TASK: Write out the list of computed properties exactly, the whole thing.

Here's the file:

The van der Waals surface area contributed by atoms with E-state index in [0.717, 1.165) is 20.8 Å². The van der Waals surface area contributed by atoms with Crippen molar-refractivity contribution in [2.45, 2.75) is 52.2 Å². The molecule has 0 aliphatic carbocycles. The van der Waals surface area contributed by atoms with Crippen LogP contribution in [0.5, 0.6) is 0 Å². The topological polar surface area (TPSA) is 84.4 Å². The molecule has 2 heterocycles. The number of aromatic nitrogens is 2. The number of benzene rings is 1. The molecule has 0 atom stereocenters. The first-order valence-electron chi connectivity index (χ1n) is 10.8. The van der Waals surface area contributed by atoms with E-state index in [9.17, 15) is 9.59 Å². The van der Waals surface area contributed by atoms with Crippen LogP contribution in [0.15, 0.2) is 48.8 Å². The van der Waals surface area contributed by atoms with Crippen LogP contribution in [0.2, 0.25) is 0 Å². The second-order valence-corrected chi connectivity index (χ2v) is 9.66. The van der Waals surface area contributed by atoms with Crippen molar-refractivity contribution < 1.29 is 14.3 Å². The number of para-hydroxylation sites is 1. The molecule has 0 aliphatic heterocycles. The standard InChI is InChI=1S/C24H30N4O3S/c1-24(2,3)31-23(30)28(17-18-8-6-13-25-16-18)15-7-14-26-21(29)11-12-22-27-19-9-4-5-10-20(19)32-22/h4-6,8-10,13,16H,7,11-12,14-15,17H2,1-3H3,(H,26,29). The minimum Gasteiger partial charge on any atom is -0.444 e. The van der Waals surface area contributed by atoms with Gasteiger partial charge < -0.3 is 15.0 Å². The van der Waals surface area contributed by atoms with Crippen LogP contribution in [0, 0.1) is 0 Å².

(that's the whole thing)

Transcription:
The van der Waals surface area contributed by atoms with E-state index in [0.717, 1.165) is 20.8 Å². The van der Waals surface area contributed by atoms with Crippen molar-refractivity contribution in [2.45, 2.75) is 52.2 Å². The molecule has 0 aliphatic carbocycles. The van der Waals surface area contributed by atoms with Crippen LogP contribution in [0.5, 0.6) is 0 Å². The topological polar surface area (TPSA) is 84.4 Å². The molecule has 2 heterocycles. The number of aromatic nitrogens is 2. The number of benzene rings is 1. The molecule has 0 atom stereocenters. The first-order valence-electron chi connectivity index (χ1n) is 10.8. The van der Waals surface area contributed by atoms with E-state index in [9.17, 15) is 9.59 Å². The van der Waals surface area contributed by atoms with Crippen LogP contribution in [0.15, 0.2) is 48.8 Å². The van der Waals surface area contributed by atoms with Crippen LogP contribution in [0.2, 0.25) is 0 Å². The second-order valence-corrected chi connectivity index (χ2v) is 9.66. The van der Waals surface area contributed by atoms with Crippen molar-refractivity contribution < 1.29 is 14.3 Å². The number of para-hydroxylation sites is 1. The molecule has 0 aliphatic heterocycles. The standard InChI is InChI=1S/C24H30N4O3S/c1-24(2,3)31-23(30)28(17-18-8-6-13-25-16-18)15-7-14-26-21(29)11-12-22-27-19-9-4-5-10-20(19)32-22/h4-6,8-10,13,16H,7,11-12,14-15,17H2,1-3H3,(H,26,29). The minimum Gasteiger partial charge on any atom is -0.444 e. The van der Waals surface area contributed by atoms with Gasteiger partial charge < -0.3 is 15.0 Å². The van der Waals surface area contributed by atoms with Crippen LogP contribution in [0, 0.1) is 0 Å².